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Nature vs Nurture Environment Influences

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    There has always been a large controversy over whether inherited genes or the environment influences and affects our personality, development, behavior, intelligence and ability. This controversy is most often recognized as the nature verses nurture conflict. Does how you are raised affect your views as an adult more than what your genetic codes dictate? If your family has always been carpenters, are you destined to be a carpenter because of your genes or because of your familial upbringing?

    Some people believe that it is strictly genes that affect our ways of life, others believe that it is the environment that affects us, and some believe that both of these influence our behavior. Either way, social scientists have been struggling for centuries deciding whether our personalities are born or made. Tests are done often on identical twins that were separated to see how they are each influenced by their separate environments. When identical twins are separated at birth and grow up to have identical tastes is that an argument that it has more to do with nature than nurture?

    The way a child is raised is a major contributor to the child’s personality as it ages. Children are born with a blank slate, known as “Tabula Rasa”, and the first few years of one’s life are important to the development of personality. There are many different theories about this subject, but all point out that the child’s behavior is affected by nurture. Psychologists are quick to support the nature debate because it deals with the genetic make-up of a person and biological psychology, which is fact.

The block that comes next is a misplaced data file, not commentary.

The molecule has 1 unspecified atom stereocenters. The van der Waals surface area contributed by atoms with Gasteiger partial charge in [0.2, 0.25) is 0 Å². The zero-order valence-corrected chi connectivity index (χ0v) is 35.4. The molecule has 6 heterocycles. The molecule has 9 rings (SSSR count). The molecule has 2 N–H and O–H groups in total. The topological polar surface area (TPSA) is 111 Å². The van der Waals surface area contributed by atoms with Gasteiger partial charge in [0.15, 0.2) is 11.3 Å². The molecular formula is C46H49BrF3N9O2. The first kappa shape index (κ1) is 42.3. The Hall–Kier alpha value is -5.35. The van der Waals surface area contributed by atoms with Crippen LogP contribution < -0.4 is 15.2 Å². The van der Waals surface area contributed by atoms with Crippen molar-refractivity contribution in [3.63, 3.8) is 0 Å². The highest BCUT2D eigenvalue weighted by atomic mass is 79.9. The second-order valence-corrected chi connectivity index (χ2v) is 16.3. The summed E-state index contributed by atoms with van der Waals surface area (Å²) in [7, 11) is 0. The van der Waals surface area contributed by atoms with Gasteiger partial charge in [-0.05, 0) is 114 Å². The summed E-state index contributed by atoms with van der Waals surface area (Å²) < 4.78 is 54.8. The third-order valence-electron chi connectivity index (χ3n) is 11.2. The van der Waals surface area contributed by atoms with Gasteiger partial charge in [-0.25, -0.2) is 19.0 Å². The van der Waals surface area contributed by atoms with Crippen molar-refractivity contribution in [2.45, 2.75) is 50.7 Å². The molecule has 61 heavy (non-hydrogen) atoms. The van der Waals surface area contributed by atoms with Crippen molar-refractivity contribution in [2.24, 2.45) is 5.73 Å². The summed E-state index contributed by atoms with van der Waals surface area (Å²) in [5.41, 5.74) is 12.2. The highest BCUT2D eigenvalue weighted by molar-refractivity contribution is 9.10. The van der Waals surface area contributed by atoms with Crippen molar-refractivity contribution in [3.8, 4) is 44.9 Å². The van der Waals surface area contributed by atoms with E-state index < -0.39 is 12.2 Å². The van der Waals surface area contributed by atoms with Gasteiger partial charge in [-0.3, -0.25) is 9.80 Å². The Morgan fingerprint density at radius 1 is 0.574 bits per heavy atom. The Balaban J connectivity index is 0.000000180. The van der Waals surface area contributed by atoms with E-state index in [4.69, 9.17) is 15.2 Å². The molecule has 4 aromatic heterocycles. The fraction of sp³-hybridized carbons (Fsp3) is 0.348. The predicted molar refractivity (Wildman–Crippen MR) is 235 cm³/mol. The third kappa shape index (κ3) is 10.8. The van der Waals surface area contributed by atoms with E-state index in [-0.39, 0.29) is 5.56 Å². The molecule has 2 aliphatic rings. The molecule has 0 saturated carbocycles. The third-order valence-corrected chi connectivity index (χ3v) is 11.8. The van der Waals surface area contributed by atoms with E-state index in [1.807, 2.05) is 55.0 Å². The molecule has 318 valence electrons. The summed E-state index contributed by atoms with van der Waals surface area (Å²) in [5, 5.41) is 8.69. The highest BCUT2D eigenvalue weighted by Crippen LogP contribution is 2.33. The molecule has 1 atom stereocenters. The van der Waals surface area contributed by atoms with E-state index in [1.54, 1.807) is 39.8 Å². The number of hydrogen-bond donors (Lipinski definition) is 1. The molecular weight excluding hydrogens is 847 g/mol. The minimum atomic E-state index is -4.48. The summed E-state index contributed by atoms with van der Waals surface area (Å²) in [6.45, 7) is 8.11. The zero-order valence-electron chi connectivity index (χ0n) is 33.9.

First of all, a person’s physical traits, such as eye color and blood type are genetically determined, even though there are certain ways to alter your look. Personality is proven to be heritable to an extent. Studies have proven that biological siblings are more similar in personality that adoptive siblings. In addition, a person’s genes can determine whether a person is predisposed to a disease or illness, such as diabetes and Alzheimer’s. A person who is affected with those types of diseases shows how nature can directly affect the development of an individual.

    A new technique called developmental genetic analysis is a procedure that examines the effects of genes throughout a person’s life. There is no denying the fact that a person can be affected by both nature and nurture. One topic that may fall in between is debating whether Intelligence is derived from either genes (nature) or from their surrounding and personal leanings (nurture). Intelligence is one of the most important and talked topics in psychology but even after so many time and research, there is no exact definition of what makes intelligence.